But here again experience of Strom and Arnold came to the fore, and they patched me up, and on the big day I was free from stiffness.
Incidentally my weight when racing in Australia was 10.4 but Strom had me fined down to 9.6 and I definitely felt better for it. (Jack is about 5'8" tall)
Strangely Alf was a nervous wreck on the day and stayed home while Roger and I journeyed to the start in Moorslede in his car. The rest you know."


From the October 1950 issue of Australian Cyclist - an excerpt from the article describing the last lap.

"These tactics broke up the field and on the final tour there were only 10 riders left with a chance - three Italians, Ferrari, Moresco and Piazza; one Frenchman Varnjo; Australian Hoobin; two Belgians Bastie and Desmet; one Hollander Roks; one Swiss Hutmacher; and the Luxembourg Blintz.

These riders kept close formation right up to the last and were making very fast time as the total time for the distance proved, for they rode the 174 miles (obviously a misprint as the race was actually 164 kms) in four hours 29 minutes and 24 seconds.
In the final sprint the Italians led out and the pace was a demon. When the barriers were reached near the finish, the two favourites Varnajo and Ferrari, were elbow to elbow with less than a furlong to go and they looked easy winners.
Then from the back came Hoobin, and like a jet plane he flashed past the leaders as if they were glued to the ground and the world championship was his!

What a scream from a few who knew who he was. The supporters of the French and Italian pair were going mad with joy then came this unknown to snatch victory in the last few yards. The roar of the crowd subsided as if a bomb had been dropped then came cheers from those who recognised Hoobin’s masterly performance.

Hoobin showed good sense in coming over to Belgium to stay with his friend Strom, the great six day rider, three weeks before the big race. He became acquainted with the circuit, and settled down in readiness for the big day. Strom no doubt had him well tutored on the dangers and the possibilities of the race.
Great homage was paid to the new champion of the world by the French people and the small band of Australians, Strom, Arnold, Reynolds and Patterson who witnessed the event. It was a great hour for the latter as the country’s cycling predominance was again established. Within a week two world championships have been taken by the irresistible Australians."

The other World Championship was taken by Sid Patterson in the Amateur Pursuit after being knocked out of the Sprint. He was the reining World Amateur Sprint title holder from the previous year.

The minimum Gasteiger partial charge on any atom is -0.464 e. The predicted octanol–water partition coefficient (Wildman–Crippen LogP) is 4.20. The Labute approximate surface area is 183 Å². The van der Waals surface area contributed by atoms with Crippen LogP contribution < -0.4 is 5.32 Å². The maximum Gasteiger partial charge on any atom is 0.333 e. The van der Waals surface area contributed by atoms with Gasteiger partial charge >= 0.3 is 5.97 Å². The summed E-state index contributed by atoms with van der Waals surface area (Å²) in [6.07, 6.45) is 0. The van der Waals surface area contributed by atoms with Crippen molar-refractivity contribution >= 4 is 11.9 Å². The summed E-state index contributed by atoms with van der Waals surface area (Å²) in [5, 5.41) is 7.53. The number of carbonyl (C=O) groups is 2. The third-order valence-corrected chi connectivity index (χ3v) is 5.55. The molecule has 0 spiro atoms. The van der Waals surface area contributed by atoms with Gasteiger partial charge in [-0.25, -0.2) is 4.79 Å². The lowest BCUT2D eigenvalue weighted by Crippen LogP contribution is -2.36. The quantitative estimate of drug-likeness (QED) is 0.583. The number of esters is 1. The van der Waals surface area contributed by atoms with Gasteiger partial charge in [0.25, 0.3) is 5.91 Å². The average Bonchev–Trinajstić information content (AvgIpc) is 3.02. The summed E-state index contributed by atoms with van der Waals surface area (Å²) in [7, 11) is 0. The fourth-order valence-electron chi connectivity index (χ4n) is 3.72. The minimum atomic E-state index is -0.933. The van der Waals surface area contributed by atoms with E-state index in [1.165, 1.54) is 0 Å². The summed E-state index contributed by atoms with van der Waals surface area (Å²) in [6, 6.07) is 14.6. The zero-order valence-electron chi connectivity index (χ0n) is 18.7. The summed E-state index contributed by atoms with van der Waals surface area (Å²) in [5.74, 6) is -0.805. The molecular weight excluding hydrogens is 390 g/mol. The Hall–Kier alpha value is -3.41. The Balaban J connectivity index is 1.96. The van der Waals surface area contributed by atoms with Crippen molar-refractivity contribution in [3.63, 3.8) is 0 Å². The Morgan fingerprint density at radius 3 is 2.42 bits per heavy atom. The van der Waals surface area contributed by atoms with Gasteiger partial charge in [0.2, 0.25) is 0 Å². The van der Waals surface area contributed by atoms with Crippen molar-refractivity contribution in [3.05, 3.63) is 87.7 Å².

I was reading in Cycling Tips an excerpt of the 1956 Olympic Games road race where our Aussie riders were decimated by the opposition. John O'Sullivan said that the Aussies were totally outclassed. They had no idea of how Europeans raced, they had no experience.
So how astute was Jack Hoobin to enlist the help of such an experienced Aussie of Alf Strom. Surely this was the key factor in Hoobin's success.
How I wish I'd met the man when I had the opportunity when I was a young bloke.


Jack Hoobin - Cycling - Sport Australia hall of fame
Born in Victoria, Hoobin made Australia's 1948 London Olympic team after wins in the 125 mile Sun Classic (Victorian) and the Victorian championship. He was also placed second over ten miles in the 1948 Australian Amateur Track Championships and third in the five mile event. Despite a series of punctures, he finished sixth (the first Australian) in the 124 mile Olympic event at London's Great Windsor Park.

Hoobin returned to Europe in 1949 and 1950 to contest the world amateur road title but was plagued with illness and injuries. He did well to finish seventh in 1949.

In 1950 he tried again, under the coaching of Alf Strom, and performed the near impossible when he took out the title and beat the best amateurs in the grueling 175km race at Moorslede near Ypres, becoming the first Australian to win the world amateur road cycling championship. Hoobin overcame the blatant blocking tactics of the strong European teams to out sprint French champion Robert Varnajo and the 1947 world champion Ferrari of Italy in the upset of the decade.


http://www.classiclightweights.co.uk/memories-remin-howard.html

One race we watched  c1950 was won by an Australian, Jack Hoobin, he was riding a borrowed bike using a single free wheel !! The same, or following year he won the Amateur World title, again I believe on a single-speed machine.  Jack Hoobin apparently became a well known political figure in Australia and, so I was told by a Museum in Australia, was due to open the Olympic Games in Sydney but passed away shortly before the ceremony,  I have an idea his wife did the opening instead.   He must have been quite a character. 

3 comments:

Leon Sims said...

Test

Anonymous said...

I was at Matching Green and remember seeing Jackie Hoobin winning that race. Matching Green circuit was actually a disused RAF Airfield perimeter course and pan flat. I do not think that the single speed mattered. What was significant for me though was that he broke away and lapped the field. The perimeter was 3 miles around

Leon Sims said...

anonymous - thank you for your comment.
We all a little more from comment feedback.
Leon